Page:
The fireworks started with the "Public Comment" portion. Three speakers came forward. The first proceeded with a rambling, almost incoherent, "explanation" of the history of Flower Mound, which was cut off at the three-minute time limit so I'm not sure about what happened after about 1990. I guess the purpose was to explain why in 2008 we "need" urban gas drilling, but alas, the 3 minute buzzer killed the punch line. Maybe next time.

The second speaker set the tone for the entire evening. I'll admit to a bit (well, a lot) of prejudice, but this guy was fabulous!! Larry Belcher (get the connection???) got up and provided a two minute and 45 second slam dunk regarding the developers tactics. Just to quote one of his more succinct points..."I am tired of hearing that I’m uninformed, unpatriotic and downright unintelligent because I fail to see the benefit of inviting rich developers—developers who do not live within miles and miles of any of the proposed gas wells—to frankly come take a dump in my front yard."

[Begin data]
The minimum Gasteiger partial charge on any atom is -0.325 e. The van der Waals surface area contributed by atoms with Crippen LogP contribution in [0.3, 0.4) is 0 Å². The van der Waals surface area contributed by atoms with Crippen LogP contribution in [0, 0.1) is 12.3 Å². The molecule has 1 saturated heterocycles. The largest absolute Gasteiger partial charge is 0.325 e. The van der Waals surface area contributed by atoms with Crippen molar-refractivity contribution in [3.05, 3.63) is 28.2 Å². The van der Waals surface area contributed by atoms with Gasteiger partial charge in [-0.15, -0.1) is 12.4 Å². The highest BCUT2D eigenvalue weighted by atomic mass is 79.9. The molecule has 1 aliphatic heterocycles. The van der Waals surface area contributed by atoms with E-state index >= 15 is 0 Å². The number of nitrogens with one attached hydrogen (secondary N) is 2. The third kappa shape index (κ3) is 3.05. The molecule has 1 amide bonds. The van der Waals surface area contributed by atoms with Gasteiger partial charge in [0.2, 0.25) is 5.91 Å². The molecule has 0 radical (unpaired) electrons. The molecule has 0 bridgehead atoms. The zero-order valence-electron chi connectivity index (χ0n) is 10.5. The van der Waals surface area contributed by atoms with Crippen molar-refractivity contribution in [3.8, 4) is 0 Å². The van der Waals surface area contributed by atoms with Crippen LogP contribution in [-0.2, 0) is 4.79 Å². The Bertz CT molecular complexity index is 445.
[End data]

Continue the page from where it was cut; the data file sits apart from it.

The third speaker challenged the ethics of the O&G Vice Chair for her behavior during the April meeting when she was witnessed by more than one person outside of the meeting (while the meeting continued inside Council chambers) discussing the Riverwalk variance request with a former Town Councilmember, the current mayor and another resident. Subsequently, during her remarks as part of the April deliberations, the Vice Chair presented a plan of action for the applicant to return with minor adjustments for consideration--which is exactly what the applicant requested last night. This speaker suggested that the Vice Chair recuse herself from last night's vote. She did not.

At this point, the Red Oak contingent began their presentation. Following are some of their comments:

--If the variances are denied, it will results in "loss of value" to the property owner
--A reminder that Red Oak's consultants had been part of the Flower Mound O&G Stakeholder's Group
--The entire 134 acres of Riverwalk is an "environmentally sensitive area"
--This new proposal (it was substantially different from their April proposal) did not require residential variances
--Trucks would be routed on state roads 407 and 2499. (The Red Oak presenter avoided an answer on who would repair the damage that the trucks would surely do to the roads, but stated that "I think the state will take care of the roads--they always have on other roads.")